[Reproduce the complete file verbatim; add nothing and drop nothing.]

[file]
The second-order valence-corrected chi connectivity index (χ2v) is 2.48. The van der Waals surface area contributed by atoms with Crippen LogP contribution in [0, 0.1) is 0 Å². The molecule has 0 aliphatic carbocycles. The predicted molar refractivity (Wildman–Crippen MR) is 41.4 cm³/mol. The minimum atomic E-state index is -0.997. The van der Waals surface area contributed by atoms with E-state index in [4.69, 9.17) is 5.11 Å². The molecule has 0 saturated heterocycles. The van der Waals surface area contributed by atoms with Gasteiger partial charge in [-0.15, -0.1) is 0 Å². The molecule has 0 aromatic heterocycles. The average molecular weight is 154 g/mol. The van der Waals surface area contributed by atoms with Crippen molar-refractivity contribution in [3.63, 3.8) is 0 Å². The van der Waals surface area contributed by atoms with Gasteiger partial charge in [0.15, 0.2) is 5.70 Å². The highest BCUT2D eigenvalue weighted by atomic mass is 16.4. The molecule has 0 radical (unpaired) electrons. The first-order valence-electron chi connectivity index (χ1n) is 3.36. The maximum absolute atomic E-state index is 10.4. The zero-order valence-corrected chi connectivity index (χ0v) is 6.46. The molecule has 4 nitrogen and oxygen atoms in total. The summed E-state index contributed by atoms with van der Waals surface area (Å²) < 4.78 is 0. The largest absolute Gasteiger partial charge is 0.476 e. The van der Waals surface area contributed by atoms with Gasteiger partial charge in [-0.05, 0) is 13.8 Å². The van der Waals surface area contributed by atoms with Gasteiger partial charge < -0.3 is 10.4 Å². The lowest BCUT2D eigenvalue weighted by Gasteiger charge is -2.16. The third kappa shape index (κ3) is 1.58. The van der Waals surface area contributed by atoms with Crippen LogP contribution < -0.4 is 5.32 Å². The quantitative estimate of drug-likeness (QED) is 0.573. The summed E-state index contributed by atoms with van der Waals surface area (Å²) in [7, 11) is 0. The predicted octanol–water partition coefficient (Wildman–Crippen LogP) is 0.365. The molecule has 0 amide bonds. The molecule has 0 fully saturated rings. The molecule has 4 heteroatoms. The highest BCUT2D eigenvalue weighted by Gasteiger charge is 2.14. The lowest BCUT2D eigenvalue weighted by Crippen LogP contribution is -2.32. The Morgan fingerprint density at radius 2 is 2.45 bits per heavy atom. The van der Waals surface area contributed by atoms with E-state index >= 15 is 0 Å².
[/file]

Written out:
The second-order valence-corrected chi connectivity index (χ2v) is 2.48. The van der Waals surface area contributed by atoms with Crippen LogP contribution in [0, 0.1) is 0 Å². The molecule has 0 aliphatic carbocycles. The predicted molar refractivity (Wildman–Crippen MR) is 41.4 cm³/mol. The minimum atomic E-state index is -0.997. The van der Waals surface area contributed by atoms with E-state index in [4.69, 9.17) is 5.11 Å². The molecule has 0 saturated heterocycles. The van der Waals surface area contributed by atoms with Gasteiger partial charge in [-0.15, -0.1) is 0 Å². The molecule has 0 aromatic heterocycles. The average molecular weight is 154 g/mol. The van der Waals surface area contributed by atoms with Crippen molar-refractivity contribution in [3.63, 3.8) is 0 Å². The van der Waals surface area contributed by atoms with Gasteiger partial charge in [0.15, 0.2) is 5.70 Å². The highest BCUT2D eigenvalue weighted by atomic mass is 16.4. The molecule has 0 radical (unpaired) electrons. The first-order valence-electron chi connectivity index (χ1n) is 3.36. The maximum absolute atomic E-state index is 10.4. The zero-order valence-corrected chi connectivity index (χ0v) is 6.46. The molecule has 4 nitrogen and oxygen atoms in total. The summed E-state index contributed by atoms with van der Waals surface area (Å²) < 4.78 is 0. The largest absolute Gasteiger partial charge is 0.476 e. The van der Waals surface area contributed by atoms with Gasteiger partial charge in [-0.05, 0) is 13.8 Å². The van der Waals surface area contributed by atoms with Gasteiger partial charge < -0.3 is 10.4 Å². The lowest BCUT2D eigenvalue weighted by Gasteiger charge is -2.16. The third kappa shape index (κ3) is 1.58. The van der Waals surface area contributed by atoms with Crippen LogP contribution < -0.4 is 5.32 Å². The quantitative estimate of drug-likeness (QED) is 0.573. The summed E-state index contributed by atoms with van der Waals surface area (Å²) in [7, 11) is 0. The predicted octanol–water partition coefficient (Wildman–Crippen LogP) is 0.365. The molecule has 0 amide bonds. The molecule has 0 fully saturated rings. The molecule has 4 heteroatoms. The highest BCUT2D eigenvalue weighted by Gasteiger charge is 2.14. The lowest BCUT2D eigenvalue weighted by Crippen LogP contribution is -2.32. The Morgan fingerprint density at radius 2 is 2.45 bits per heavy atom. The van der Waals surface area contributed by atoms with E-state index >= 15 is 0 Å².